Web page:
Financial conflicts of interest that could bias researchers funded by the U.S. National Institutes of Health (NIH) are rare, a report released last week found: About 3% of the 55,600 grants the agency awarded in 2018 involved at least one researcher reporting such a conflict. But some experts question whether the data are capturing all relevant conflicts.
The 25 September report by the Office of Inspector General (OIG) of the Department of Health and Human Services (HHS), NIH’s parent agency, follows a 2008 OIG analysis that found NIH was not collecting adequate data on financial conflicts, such as payments from drug companies for consulting or royalties from patents. The report helped prompt HHS to tighten its reporting rules, which now require investigators to tell their institution about all conflicts related to their institutional duties. The institutions then tell NIH about those that could bias an NIH-funded research project and explain how the conflict will be managed.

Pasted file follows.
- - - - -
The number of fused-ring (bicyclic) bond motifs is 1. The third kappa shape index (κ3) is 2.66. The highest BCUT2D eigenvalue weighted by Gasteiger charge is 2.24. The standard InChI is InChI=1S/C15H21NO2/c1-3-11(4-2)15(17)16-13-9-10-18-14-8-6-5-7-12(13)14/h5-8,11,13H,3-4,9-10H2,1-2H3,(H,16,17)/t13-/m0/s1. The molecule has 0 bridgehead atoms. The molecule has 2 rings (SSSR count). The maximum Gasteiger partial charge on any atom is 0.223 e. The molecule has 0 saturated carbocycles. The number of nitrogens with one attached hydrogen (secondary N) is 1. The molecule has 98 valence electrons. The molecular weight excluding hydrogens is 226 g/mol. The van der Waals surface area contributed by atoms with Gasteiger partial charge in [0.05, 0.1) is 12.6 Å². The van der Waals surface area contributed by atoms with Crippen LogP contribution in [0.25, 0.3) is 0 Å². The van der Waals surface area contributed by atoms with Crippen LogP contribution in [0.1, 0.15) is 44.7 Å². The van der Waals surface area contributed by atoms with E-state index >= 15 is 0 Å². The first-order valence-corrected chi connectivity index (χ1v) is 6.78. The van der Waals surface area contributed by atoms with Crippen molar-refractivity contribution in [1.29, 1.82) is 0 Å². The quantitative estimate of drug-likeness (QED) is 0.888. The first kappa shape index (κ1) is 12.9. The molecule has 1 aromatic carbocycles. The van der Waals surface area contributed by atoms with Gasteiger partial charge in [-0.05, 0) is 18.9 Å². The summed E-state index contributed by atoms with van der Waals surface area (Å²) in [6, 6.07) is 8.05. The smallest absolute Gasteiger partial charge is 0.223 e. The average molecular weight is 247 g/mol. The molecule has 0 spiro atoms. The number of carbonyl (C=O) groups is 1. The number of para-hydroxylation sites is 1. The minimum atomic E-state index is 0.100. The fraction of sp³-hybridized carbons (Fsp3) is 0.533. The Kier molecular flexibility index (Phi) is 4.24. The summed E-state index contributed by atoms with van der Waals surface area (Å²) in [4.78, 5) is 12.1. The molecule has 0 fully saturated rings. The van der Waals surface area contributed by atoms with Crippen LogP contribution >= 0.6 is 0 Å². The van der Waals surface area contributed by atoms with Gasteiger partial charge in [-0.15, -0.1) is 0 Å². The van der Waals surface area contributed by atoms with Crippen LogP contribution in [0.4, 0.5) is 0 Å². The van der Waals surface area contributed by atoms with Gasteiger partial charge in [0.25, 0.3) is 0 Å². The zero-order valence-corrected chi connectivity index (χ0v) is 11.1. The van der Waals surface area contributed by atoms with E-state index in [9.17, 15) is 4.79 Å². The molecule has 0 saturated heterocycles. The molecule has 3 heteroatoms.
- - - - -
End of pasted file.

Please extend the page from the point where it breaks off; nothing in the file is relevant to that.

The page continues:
A decade on, NIH’s improved tracking system allows a count for the first time. OIG found that in 2018, 202 of 2064 grantee institutions reported any financial conflicts of interests. A total of 1668 unique grants had at least one conflict. In total, 3978 separate “significant financial interests” were reported, because grants can have more than one investigator, and each investigator can have several types of conflicts.